Briege Voyle, whose mother Joan Connolly was another one of those shot dead at Ballymurphy, said Mrs Bradley should “hang her head in shame and leave”.

“We had to sit in there yesterday, me and my sisters, and listen to the horrific things that those soldiers did to my mummy. Blew half her face off, shot her in the thigh, shot her in the hand,” she said.

“And she’s telling me these soldiers did this with dignity? Where was the dignity in that? Where was my mummy’s dignity, where was my mummy’s right to life?”

Another relative of a victim of British state killings said Bradley’s attempt at an apology was ‘too little, too late’.

Billy McGreanery, whose uncle William was shot dead by a soldier as he was walking near a British spypost near the Bogside in 1971, said Bradley ‘had to go.’

“My reading of this is this was their hidden agenda for the last 50 years. The British government isn’t that stupid. I believe this was the mask slipping, and slipping badly.”

Former Police Ombudsman Nuala O’Loan said that Karen Bradley should be “removed from office”. She said she had shown “a total lack of comprehension of Northern Ireland.”

“We cannot continue to have a Secretary of State who is in a state of such ignorance,” Mrs. O’Loan said. She said the “comments show a complete disregard for the operation of the rule of law.

“Moreover, they also demonstrate a total lack of understanding about Northern Ireland and utter contempt for those who suffered the loss of loved ones.”

A lawyer acting for victims of state killings has said future trials involving Crown Force members must be held in non-jury ‘Diplock’ courts. Darragh Mackin, of Phoenix Law, said following Ms Bradley’s comments “there can be no argument that all of the pending trials must be Diplock because any chance of a jury being objective is now gone”.

He warned the remarks could also have other legal consequences.

“There is a real and imminent risk of contempt of court,” he said. “When the Secretary of State of a jurisdiction speaks out like this she is usurping the role of a jury and usurping the role of a court.”


On Friday, some families agreed to meet Bradley at her request. They gave her a photograph of an 11-year-old Derry boy in his coffin after he was shot dead by the British Army.

Stephen McConomy, who was shot and killed by a plastic bullet close to his home in Derry in 1982. The photographs of the schoolboy included one of him in his school uniform two weeks before he was killed, another of him on a life support machine and one of him in his coffin.

Representatives from the campaign group Relatives for Justice said Mrs Bradley was left “speechless” at the images. Mark Thompson, CEO of Relatives for Justice, denounced as a “miserable spectacle” Bradley’s attempts to explain her comments, which he said were “a political attempt at direct interference in due process and the rule of law concerning any future prosecutions in cases of state killings.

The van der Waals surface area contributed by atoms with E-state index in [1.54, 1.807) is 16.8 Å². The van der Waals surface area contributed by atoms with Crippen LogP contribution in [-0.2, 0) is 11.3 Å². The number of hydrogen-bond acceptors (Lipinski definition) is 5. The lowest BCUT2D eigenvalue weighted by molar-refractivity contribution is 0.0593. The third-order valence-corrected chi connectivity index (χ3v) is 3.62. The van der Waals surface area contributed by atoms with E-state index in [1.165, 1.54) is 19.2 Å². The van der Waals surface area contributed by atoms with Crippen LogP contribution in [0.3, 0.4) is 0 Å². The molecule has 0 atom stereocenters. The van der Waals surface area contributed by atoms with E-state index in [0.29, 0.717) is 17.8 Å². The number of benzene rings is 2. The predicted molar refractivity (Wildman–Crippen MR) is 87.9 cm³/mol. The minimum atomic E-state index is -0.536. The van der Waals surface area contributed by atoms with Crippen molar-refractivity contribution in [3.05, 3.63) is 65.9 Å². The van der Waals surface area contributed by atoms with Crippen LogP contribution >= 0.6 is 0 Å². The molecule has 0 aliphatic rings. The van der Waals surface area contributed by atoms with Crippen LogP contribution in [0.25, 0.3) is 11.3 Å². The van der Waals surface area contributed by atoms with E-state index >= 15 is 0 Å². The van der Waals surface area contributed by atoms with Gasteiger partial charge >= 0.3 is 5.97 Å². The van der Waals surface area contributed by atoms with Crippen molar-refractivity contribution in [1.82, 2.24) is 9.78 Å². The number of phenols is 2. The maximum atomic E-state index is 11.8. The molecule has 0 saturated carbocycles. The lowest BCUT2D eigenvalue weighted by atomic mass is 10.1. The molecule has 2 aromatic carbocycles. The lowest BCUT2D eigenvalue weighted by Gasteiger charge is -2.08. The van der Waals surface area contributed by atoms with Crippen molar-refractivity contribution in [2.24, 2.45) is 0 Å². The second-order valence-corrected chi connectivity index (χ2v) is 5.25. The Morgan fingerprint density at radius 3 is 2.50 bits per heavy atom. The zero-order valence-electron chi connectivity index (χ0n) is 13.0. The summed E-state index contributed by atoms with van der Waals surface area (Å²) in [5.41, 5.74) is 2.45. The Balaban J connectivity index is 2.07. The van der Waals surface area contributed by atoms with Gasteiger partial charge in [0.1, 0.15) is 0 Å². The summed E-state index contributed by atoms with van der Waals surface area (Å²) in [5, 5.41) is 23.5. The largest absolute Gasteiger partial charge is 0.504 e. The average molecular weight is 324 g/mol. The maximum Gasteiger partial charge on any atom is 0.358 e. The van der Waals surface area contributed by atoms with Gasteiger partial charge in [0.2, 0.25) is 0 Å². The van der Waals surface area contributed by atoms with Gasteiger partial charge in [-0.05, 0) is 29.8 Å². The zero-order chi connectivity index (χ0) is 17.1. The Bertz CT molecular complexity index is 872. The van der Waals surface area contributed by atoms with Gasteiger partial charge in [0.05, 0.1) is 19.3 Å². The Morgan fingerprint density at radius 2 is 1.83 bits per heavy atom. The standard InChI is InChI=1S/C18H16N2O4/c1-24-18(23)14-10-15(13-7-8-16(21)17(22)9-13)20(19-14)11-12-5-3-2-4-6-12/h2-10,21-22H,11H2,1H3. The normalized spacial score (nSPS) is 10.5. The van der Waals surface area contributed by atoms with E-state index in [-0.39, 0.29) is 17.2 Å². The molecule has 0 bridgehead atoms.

“The comments are odious, disgusting and deeply offensive. They add further hurt to those affected by state violence and collusion.

“Karen Bradley and the Tory government have clearly demonstrated the deep-seated bias and partial approach to legacy that characterised that of Theresa Villiers when she used the term “pernicious narratives” to describe families’ pursuit of truth and justice about collusion.”

SDLP councillor Denise Mullen, whose father Denis was shot dead in 1975 by the British-infiltrated Glenanne Gang, also spoke of the “hurt” caused by Karen Bradley’s comments.

The gang, which included members of the RUC, UDR and UVF, is believed to have killed more than 100 people during a sectarian campaign in the 1970s.

“(Ms Bradley) has shown herself time and again to have no knowledge of the dynamics of the north,” she said. She has no idea, for people suffering PTSD (Post Traumatic Stress Disorder), how those comments make them feel.”

Sinn Fein leader in the North, Michelle O’Neill, described the comments as “outrageous” and “offensive”.

“It follows on from comments by the British prime minster indicating that the British government is planning legislation to protect serving and former British soldiers who may have committed crimes.”

She added that what the Tories have said this week was “merely to give the game away”.

Saoradh said the comments were a reminder that Britain has consistently demonstrated that it views Irish people as “subhuman” and “undeserving of recourse to truth and justice, in the same way others that have endured her colonialist world view”.

In the US, Democratic Congressman Brendan Boyle described the comments as “deeply troubling”.

“To say the killings by British soldiers and police during the Troubles were ‘not a crime’ serves little purpose but to anger victims’ families and stoke the fires of division and misunderstanding,” he said.